Nashman Center exchanges community service hour tracking services – The GW Hatchet


Student organizations have a new platform to track community service hours.

The Nashman Center for Civic Engagement and Public Service has moved from the NobleHour tracking service to GWServes, a new website that allows student organizations to record their hours of service and advertise volunteer opportunities, at the start of the year. university. Student leaders said the new system could motivate students to become more involved in the service by funneling all opportunities into a central list for students to find and track events.

Previously, students could individually record service hours on NobleHour, but could not track hours for their entire organization.

As part of the new service, student groups can list opportunities for anyone to participate in community service. Student organizations can also register to participate in community service events of other groups.

Amy Cohen, executive director of the Nashman Center, said the new service enables students, organizations, faculty and staff to seek out and share opportunities for volunteerism, service learning and civic engagement. Last academic year, student organizations used spreadsheets to record hours of community service before moving to the new service, she said.

“GWServes, as a tool, makes it easier for every school, department and organization to access and register the service, whether it is a long-term, community-driven research project. , a course or a day of service, ”Cohen said in an email.

Nashman Center employees created focus groups in the spring to learn how to record hours of service before officials officially launch the new system in August, she said.

Cohen said officials needed to change programs because the previous provider was primarily used for individual students. Under the new system, student organizations can connect to each other in “one easy-to-use place,” and students can more easily record their organization’s hours of service.

To educate students about the new system, she said officials have formed a team of GWServes ambassadors made up of undergraduate and graduate students. The group hosted its first event last month to help students learn how to use the system. .

“We will be able to see the difference each individual makes and see how the impact of one person or group relates to the overall impact of GW within our community,” she said.

In recent years, students have campaigned for a simpler way to track service hours, as student organizations previously used a myriad of different ways to record hours. The University began officially tracking hours of service through an online service launched in 2009.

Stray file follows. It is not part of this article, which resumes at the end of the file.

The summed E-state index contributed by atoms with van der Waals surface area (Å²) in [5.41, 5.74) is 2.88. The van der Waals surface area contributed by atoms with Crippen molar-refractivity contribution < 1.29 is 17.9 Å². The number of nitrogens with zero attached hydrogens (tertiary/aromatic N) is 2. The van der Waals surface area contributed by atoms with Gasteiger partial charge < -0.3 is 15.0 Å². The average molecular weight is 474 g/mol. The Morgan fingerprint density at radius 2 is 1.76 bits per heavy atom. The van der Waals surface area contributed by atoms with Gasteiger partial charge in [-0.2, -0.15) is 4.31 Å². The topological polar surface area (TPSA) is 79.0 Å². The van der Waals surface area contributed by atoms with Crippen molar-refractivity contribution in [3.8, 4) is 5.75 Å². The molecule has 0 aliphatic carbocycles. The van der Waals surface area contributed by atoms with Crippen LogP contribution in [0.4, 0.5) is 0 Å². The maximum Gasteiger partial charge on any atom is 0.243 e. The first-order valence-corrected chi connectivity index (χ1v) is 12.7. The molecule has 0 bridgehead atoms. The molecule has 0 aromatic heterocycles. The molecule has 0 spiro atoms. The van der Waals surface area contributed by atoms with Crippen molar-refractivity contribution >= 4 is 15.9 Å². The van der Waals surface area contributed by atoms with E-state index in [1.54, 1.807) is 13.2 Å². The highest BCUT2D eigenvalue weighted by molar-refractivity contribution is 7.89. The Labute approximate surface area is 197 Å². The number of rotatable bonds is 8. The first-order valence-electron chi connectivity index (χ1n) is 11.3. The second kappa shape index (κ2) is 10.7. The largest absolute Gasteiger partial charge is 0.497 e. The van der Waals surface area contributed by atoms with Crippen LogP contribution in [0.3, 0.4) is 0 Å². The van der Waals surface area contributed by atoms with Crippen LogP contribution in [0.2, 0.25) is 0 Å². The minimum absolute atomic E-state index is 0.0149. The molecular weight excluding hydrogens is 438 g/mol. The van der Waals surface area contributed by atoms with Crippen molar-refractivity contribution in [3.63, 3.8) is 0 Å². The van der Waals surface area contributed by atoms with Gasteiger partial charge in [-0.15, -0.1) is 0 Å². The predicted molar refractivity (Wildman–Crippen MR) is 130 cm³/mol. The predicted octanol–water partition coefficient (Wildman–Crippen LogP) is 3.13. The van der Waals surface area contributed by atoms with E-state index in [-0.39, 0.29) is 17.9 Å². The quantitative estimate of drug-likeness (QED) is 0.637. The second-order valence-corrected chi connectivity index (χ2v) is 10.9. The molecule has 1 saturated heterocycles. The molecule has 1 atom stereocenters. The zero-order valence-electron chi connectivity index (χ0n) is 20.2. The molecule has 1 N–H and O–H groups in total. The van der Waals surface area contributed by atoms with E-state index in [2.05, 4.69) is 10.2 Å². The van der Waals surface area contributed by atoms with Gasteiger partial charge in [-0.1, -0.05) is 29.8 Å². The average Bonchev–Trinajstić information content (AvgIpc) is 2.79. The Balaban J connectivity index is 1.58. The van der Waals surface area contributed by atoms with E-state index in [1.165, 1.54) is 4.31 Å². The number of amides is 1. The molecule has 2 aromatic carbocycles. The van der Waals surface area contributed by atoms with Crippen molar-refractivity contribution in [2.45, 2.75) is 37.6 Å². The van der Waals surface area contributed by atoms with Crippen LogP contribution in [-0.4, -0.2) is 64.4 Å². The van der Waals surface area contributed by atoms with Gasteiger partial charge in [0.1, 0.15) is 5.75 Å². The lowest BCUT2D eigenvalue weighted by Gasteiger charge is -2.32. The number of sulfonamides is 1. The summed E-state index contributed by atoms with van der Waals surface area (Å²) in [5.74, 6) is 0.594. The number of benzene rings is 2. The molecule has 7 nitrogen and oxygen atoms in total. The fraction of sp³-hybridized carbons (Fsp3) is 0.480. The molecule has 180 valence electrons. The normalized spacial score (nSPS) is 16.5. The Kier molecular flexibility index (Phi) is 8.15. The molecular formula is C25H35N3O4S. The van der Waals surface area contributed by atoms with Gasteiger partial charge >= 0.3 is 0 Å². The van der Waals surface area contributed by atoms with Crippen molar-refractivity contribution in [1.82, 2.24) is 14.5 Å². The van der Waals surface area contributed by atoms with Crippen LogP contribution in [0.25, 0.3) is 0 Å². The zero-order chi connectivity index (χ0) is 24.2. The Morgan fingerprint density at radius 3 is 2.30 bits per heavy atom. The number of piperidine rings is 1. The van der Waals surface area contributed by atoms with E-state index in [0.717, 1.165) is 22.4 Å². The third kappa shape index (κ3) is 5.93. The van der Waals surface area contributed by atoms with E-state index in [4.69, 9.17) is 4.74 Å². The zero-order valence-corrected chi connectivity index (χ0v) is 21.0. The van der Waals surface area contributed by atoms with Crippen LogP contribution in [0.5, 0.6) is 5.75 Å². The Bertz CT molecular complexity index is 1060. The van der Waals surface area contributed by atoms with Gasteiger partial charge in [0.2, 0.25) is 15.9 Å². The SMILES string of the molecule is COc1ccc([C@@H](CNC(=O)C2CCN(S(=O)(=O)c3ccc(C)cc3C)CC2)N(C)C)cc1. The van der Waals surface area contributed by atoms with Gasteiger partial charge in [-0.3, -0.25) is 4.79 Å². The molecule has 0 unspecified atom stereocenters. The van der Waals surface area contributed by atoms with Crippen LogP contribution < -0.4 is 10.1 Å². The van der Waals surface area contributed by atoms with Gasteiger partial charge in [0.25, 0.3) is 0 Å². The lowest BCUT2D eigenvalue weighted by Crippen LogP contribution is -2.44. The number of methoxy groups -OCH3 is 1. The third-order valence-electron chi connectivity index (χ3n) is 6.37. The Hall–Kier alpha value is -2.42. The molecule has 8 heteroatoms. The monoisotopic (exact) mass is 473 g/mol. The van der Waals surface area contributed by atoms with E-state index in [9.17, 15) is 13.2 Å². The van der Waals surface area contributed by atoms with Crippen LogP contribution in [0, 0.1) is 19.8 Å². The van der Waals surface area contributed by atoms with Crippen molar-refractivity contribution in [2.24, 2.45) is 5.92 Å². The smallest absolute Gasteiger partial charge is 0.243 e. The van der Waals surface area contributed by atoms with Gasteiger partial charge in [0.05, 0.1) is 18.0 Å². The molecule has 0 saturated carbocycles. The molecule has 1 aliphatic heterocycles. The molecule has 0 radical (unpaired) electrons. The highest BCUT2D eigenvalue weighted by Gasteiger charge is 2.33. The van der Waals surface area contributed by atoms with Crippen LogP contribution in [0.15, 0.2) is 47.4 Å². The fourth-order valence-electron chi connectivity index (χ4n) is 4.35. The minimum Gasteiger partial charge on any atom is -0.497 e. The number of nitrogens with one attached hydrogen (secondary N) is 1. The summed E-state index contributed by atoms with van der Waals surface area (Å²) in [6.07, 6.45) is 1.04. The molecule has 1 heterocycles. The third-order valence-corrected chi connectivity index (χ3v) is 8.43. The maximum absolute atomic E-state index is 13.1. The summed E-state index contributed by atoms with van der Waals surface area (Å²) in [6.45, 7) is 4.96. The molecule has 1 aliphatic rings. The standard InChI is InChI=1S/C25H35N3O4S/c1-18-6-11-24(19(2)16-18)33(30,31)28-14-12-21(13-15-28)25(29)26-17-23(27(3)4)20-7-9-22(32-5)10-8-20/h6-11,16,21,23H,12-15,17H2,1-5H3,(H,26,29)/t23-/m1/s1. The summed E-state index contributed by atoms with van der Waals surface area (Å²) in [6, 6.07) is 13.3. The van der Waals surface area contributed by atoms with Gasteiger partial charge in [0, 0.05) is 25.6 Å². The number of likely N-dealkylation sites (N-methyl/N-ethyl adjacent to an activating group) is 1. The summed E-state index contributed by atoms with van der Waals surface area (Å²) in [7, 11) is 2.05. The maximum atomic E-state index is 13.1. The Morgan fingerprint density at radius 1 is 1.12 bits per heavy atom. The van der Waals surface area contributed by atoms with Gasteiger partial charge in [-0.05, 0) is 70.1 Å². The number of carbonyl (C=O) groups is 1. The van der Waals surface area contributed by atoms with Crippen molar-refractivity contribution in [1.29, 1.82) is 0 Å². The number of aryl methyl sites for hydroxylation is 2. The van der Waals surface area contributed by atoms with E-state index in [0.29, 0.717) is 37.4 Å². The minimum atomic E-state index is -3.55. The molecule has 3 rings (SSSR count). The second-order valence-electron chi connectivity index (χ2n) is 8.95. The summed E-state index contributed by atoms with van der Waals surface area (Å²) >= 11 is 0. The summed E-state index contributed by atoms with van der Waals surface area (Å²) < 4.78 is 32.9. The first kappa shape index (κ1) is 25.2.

Student leaders said the new system will encourage students to record service hours and seek other service opportunities on and off campus. On its home page, GWServes includes three buttons for students to search for service opportunities, list events, and track the number of service hours organizations have accumulated.

Sophomore Abigail Sepich, treasurer of Circle K – a community service organization – said the new platform offers an “opportunity for recognition” as a group that actively participates in community service. She said the platform could also be a “proof point” for incoming students to check a club’s level of activity in the community.

Previously, she said Circle K records community service hours through her national organization’s tracking system.

“I also think it might make other people doing a service feel like they’re getting some kind of recognition,” she said.

Students are recognized for their service with the President’s Volunteer Service Award, awarded by the White House upon completion of 100 hours of community service.

Junior Yasmine Boukadoum, chairperson of GW UNICEF’s volunteering committee, said she decided to integrate the tracking system into the volunteering element of her organization because members were not previously tracking their hours of service, preventing students to be eligible for service scholarships.

“For our members it’s an incentive to go volunteer, so it’s great,” she said. “It’s a motivation to volunteer if we know there is a reward for it. “

Emily Geiger, a senior and co-chair of Relay For Life at GW – an organization that raises funds for the American Cancer Society – said the new system could encourage more students to take the first step towards engagement. in community service by listing all service opportunities in one place.

“Sometimes the hardest part is starting the process,” Geiger said. “This system allows us to determine what may be best suited and where other student organizations have volunteered and see what might be popular or what would relate to the goals of our organization.”

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